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Jakarta Post
Jakarta Post
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DKI Jakarta, Indonesia
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MRT project winner to be announced soon

  • Sita W. Dewi

    The Jakarta Post

Jakarta | Tue, April 16 2013 | 10:57 am

Going under: Residents from South Jakarta who will directly be affected by the construction of the mass rapid transit (MRT) system stage a protest on Monday in front of Cipete Market in Jl. Fatmawati. They said they supported the development of a subway but not an MRT overpass in the area, which they said would affect their businesses and property values. JP/P.J. Leo

The tender winner for the much-awaited mass rapid transit megaproject will be announced soon, an executive has said.

PT Mass Rapid Transit (MRT) Jakarta president director Dono Boestami told a press conference on Monday that the company had met with the relevant authorities to complete the required administrative steps.

'€œWe met with the BPKD [Regional Finance Management Body], Bank Indonesia, the Home Ministry, Bappenas [National Development Planning Agency] and the Transportation Ministry in a meeting hosted by the loan-management director general on Wednesday and we have agreed to expedite the completion of documents regarding loan repayment adjustments,'€ Dono said at the Pullman Hotel in Central Jakarta.

'€œWe will soon hold a general shareholders meeting and present our plan for approval. After that we will be able to announce the tender winner,'€ he added, calling the tender-winner announcement '€œthe MRT project soft launch'€.

However, Dono, who was appointed as PT MRT president director in March, declined to elaborate on the details or the timeline. '€œI promise we will announce it soon.'€

The construction of the first MRT track, set to connect Lebak Bulus in South Jakarta and the Hotel Indonesia traffic circle in Central Jakarta, will be partially funded with a ¥125 billion (US$1.27 million) soft loan from the Japan International Cooperation Agency (JICA).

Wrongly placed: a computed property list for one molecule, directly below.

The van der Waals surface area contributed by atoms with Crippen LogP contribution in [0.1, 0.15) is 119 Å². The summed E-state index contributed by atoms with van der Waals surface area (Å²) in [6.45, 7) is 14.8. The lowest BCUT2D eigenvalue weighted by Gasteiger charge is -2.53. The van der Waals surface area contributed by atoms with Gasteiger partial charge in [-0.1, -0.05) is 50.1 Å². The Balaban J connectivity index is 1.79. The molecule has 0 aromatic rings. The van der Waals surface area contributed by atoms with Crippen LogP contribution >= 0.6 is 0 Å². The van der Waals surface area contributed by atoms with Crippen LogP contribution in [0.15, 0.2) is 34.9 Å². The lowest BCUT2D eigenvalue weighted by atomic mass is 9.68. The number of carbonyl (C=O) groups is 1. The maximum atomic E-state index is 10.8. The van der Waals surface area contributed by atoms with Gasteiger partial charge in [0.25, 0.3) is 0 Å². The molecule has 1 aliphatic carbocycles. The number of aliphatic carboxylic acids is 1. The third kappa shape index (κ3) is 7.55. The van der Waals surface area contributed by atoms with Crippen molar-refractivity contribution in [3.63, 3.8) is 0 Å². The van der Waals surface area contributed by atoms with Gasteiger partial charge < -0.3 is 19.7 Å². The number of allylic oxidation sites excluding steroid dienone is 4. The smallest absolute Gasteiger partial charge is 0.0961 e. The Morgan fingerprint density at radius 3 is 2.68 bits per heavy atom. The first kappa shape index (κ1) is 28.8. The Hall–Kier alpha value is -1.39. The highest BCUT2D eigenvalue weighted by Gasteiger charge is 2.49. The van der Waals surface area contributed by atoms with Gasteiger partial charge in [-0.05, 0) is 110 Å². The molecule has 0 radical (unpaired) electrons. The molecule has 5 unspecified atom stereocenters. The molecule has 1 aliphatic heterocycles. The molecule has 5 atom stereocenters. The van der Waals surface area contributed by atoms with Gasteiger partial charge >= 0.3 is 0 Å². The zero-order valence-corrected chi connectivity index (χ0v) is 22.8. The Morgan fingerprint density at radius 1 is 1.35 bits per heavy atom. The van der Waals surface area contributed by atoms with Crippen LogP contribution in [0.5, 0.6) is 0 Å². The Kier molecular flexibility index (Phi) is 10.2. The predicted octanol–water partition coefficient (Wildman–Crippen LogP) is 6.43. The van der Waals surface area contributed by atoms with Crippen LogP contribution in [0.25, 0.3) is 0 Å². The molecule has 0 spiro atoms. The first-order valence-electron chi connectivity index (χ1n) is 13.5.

The central government has agreed to repay 49 percent of the loan '€” up from 42 percent '€” while the administration will pay the rest with a loan period of 40 years, a grace period of 10 years and an interest rate of below 1 percent per year.

Deputy Governor Basuki Tjahaja Purnama said the city administration had sent a letter regarding the revised financing to the Home Ministry. '€œThe Home Ministry is preparing the draft [on the revised agreement], hopefully it will be ready by the day after tomorrow,'€ he said.

Governor Joko Widodo had previously said that he wanted a renegotiation of several clauses with JICA, including on the loan ceiling.

The governor also demanded JICA shorten the contract assessment from three months to two weeks and requested the involvement of a neutral party as the project advisor and supervisor.

Earlier this month Jokowi and several city officials met Singaporean authorities to talk about the MRT. Jokowi has asked representatives from Singapore MRT to be advisors to the project.

Also on Monday, hundreds of residents staged a rally in Fatmawati, South Jakarta, protesting against the planned construction of an elevated MRT rail track in the area. The residents said that the construction would affect businesses in the area and would generate a negative environmental impact.

Dono declined to comment on the matter, saying that the city administration was working on land acquisition in Fatmawati, South Jakarta.

'€œThe South Jakarta administration is working on the land acquisition. The governor has sent a letter to the South Jakarta mayor and the mayor will soon communicate with PT MRT, however, we will not be directly involved [in the land acquisition],'€ he said.

He discussed the construction'€™s impact on Jakarta residents'€™ activities. '€œThe construction will cause traffic jams in numerous spots. We hope that Jakartans will understand that this is for the good of many people,'€ Dono said.

The 15.7-kilometer first phase of the MRT will have six underground stations, seven elevated stations and is planned to carry around 173,000 passengers per day. The MRT is being touted as one of the solutions to the capital'€™s frustrating gridlock.

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